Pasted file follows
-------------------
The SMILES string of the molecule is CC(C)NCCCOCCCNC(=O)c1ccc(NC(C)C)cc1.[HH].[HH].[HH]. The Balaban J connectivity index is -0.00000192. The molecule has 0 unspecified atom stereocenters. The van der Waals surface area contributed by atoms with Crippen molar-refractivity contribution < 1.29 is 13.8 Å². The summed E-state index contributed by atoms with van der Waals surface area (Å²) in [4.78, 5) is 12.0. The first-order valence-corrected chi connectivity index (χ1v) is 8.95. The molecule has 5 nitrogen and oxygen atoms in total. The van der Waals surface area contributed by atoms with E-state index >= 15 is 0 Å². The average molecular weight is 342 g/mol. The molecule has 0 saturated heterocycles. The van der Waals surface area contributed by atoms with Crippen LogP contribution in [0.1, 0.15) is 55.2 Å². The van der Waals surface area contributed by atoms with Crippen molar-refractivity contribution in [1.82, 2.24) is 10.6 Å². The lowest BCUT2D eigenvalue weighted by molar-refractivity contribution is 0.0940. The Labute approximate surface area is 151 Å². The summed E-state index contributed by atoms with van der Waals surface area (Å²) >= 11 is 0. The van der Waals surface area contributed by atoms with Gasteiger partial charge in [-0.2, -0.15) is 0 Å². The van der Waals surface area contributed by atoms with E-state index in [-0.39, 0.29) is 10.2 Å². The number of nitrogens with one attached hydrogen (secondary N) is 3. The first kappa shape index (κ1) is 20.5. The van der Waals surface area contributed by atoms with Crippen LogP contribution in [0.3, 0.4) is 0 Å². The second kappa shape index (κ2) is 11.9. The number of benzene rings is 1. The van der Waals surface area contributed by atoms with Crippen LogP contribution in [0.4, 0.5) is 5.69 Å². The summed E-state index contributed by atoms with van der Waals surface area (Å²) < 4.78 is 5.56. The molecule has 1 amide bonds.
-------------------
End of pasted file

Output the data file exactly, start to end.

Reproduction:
The SMILES string of the molecule is CC(C)NCCCOCCCNC(=O)c1ccc(NC(C)C)cc1.[HH].[HH].[HH]. The Balaban J connectivity index is -0.00000192. The molecule has 0 unspecified atom stereocenters. The van der Waals surface area contributed by atoms with Crippen molar-refractivity contribution < 1.29 is 13.8 Å². The summed E-state index contributed by atoms with van der Waals surface area (Å²) in [4.78, 5) is 12.0. The first-order valence-corrected chi connectivity index (χ1v) is 8.95. The molecule has 5 nitrogen and oxygen atoms in total. The van der Waals surface area contributed by atoms with E-state index >= 15 is 0 Å². The average molecular weight is 342 g/mol. The molecule has 0 saturated heterocycles. The van der Waals surface area contributed by atoms with Crippen LogP contribution in [0.1, 0.15) is 55.2 Å². The van der Waals surface area contributed by atoms with Crippen molar-refractivity contribution in [1.82, 2.24) is 10.6 Å². The lowest BCUT2D eigenvalue weighted by molar-refractivity contribution is 0.0940. The Labute approximate surface area is 151 Å². The summed E-state index contributed by atoms with van der Waals surface area (Å²) >= 11 is 0. The van der Waals surface area contributed by atoms with Gasteiger partial charge in [-0.2, -0.15) is 0 Å². The van der Waals surface area contributed by atoms with E-state index in [-0.39, 0.29) is 10.2 Å². The number of nitrogens with one attached hydrogen (secondary N) is 3. The first kappa shape index (κ1) is 20.5. The van der Waals surface area contributed by atoms with Crippen LogP contribution in [0.3, 0.4) is 0 Å². The second kappa shape index (κ2) is 11.9. The number of benzene rings is 1. The van der Waals surface area contributed by atoms with Crippen LogP contribution in [0.4, 0.5) is 5.69 Å². The summed E-state index contributed by atoms with van der Waals surface area (Å²) < 4.78 is 5.56. The molecule has 1 amide bonds.